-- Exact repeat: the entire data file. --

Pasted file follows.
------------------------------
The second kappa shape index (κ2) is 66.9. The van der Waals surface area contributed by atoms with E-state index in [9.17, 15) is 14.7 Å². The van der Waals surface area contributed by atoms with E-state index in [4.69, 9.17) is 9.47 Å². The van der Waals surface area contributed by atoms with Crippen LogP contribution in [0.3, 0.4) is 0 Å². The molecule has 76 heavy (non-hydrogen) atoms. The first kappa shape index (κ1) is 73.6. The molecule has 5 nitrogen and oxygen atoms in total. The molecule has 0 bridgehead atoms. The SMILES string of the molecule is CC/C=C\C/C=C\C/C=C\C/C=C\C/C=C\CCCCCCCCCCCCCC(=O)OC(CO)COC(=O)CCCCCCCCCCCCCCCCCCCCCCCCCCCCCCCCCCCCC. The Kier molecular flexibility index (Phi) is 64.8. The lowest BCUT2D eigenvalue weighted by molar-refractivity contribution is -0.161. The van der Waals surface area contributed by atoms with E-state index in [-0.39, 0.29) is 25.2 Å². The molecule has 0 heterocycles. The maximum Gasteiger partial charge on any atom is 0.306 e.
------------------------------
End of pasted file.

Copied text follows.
The second kappa shape index (κ2) is 66.9. The van der Waals surface area contributed by atoms with E-state index in [9.17, 15) is 14.7 Å². The van der Waals surface area contributed by atoms with E-state index in [4.69, 9.17) is 9.47 Å². The van der Waals surface area contributed by atoms with Crippen LogP contribution in [0.3, 0.4) is 0 Å². The molecule has 76 heavy (non-hydrogen) atoms. The first kappa shape index (κ1) is 73.6. The molecule has 5 nitrogen and oxygen atoms in total. The molecule has 0 bridgehead atoms. The SMILES string of the molecule is CC/C=C\C/C=C\C/C=C\C/C=C\C/C=C\CCCCCCCCCCCCCC(=O)OC(CO)COC(=O)CCCCCCCCCCCCCCCCCCCCCCCCCCCCCCCCCCCCC. The Kier molecular flexibility index (Phi) is 64.8. The lowest BCUT2D eigenvalue weighted by molar-refractivity contribution is -0.161. The van der Waals surface area contributed by atoms with E-state index in [-0.39, 0.29) is 25.2 Å². The molecule has 0 heterocycles. The maximum Gasteiger partial charge on any atom is 0.306 e.